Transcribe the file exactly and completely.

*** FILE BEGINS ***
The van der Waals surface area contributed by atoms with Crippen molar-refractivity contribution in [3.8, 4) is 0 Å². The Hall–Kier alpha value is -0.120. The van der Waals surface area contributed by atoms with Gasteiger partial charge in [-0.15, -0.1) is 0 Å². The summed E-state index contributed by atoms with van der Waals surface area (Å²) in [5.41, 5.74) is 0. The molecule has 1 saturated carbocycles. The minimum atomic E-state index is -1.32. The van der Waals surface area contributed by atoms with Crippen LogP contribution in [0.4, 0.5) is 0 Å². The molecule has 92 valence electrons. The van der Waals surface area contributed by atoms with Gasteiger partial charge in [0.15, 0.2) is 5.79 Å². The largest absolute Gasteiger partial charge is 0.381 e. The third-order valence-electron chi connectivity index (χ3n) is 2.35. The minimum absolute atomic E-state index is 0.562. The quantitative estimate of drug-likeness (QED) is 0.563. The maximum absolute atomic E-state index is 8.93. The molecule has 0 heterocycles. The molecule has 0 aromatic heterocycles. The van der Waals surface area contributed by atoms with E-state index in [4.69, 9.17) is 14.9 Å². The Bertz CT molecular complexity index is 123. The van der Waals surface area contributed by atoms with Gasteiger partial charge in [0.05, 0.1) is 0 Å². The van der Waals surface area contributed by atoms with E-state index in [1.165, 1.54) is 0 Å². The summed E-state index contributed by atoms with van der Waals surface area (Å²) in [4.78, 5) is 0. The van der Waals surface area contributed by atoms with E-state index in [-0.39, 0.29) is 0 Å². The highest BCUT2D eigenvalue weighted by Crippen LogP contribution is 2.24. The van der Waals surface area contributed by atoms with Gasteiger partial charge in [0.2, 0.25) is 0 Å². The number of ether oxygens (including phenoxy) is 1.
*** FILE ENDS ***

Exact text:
The van der Waals surface area contributed by atoms with Crippen molar-refractivity contribution in [3.8, 4) is 0 Å². The Hall–Kier alpha value is -0.120. The van der Waals surface area contributed by atoms with Gasteiger partial charge in [-0.15, -0.1) is 0 Å². The summed E-state index contributed by atoms with van der Waals surface area (Å²) in [5.41, 5.74) is 0. The molecule has 1 saturated carbocycles. The minimum atomic E-state index is -1.32. The van der Waals surface area contributed by atoms with Crippen LogP contribution in [0.4, 0.5) is 0 Å². The molecule has 92 valence electrons. The van der Waals surface area contributed by atoms with Gasteiger partial charge in [0.15, 0.2) is 5.79 Å². The largest absolute Gasteiger partial charge is 0.381 e. The third-order valence-electron chi connectivity index (χ3n) is 2.35. The minimum absolute atomic E-state index is 0.562. The quantitative estimate of drug-likeness (QED) is 0.563. The maximum absolute atomic E-state index is 8.93. The molecule has 0 heterocycles. The molecule has 0 aromatic heterocycles. The van der Waals surface area contributed by atoms with E-state index in [4.69, 9.17) is 14.9 Å². The Bertz CT molecular complexity index is 123. The van der Waals surface area contributed by atoms with Gasteiger partial charge in [0.05, 0.1) is 0 Å². The van der Waals surface area contributed by atoms with E-state index in [1.165, 1.54) is 0 Å². The summed E-state index contributed by atoms with van der Waals surface area (Å²) in [4.78, 5) is 0. The van der Waals surface area contributed by atoms with E-state index in [-0.39, 0.29) is 0 Å². The highest BCUT2D eigenvalue weighted by Crippen LogP contribution is 2.24. The van der Waals surface area contributed by atoms with Gasteiger partial charge in [0.2, 0.25) is 0 Å². The number of ether oxygens (including phenoxy) is 1.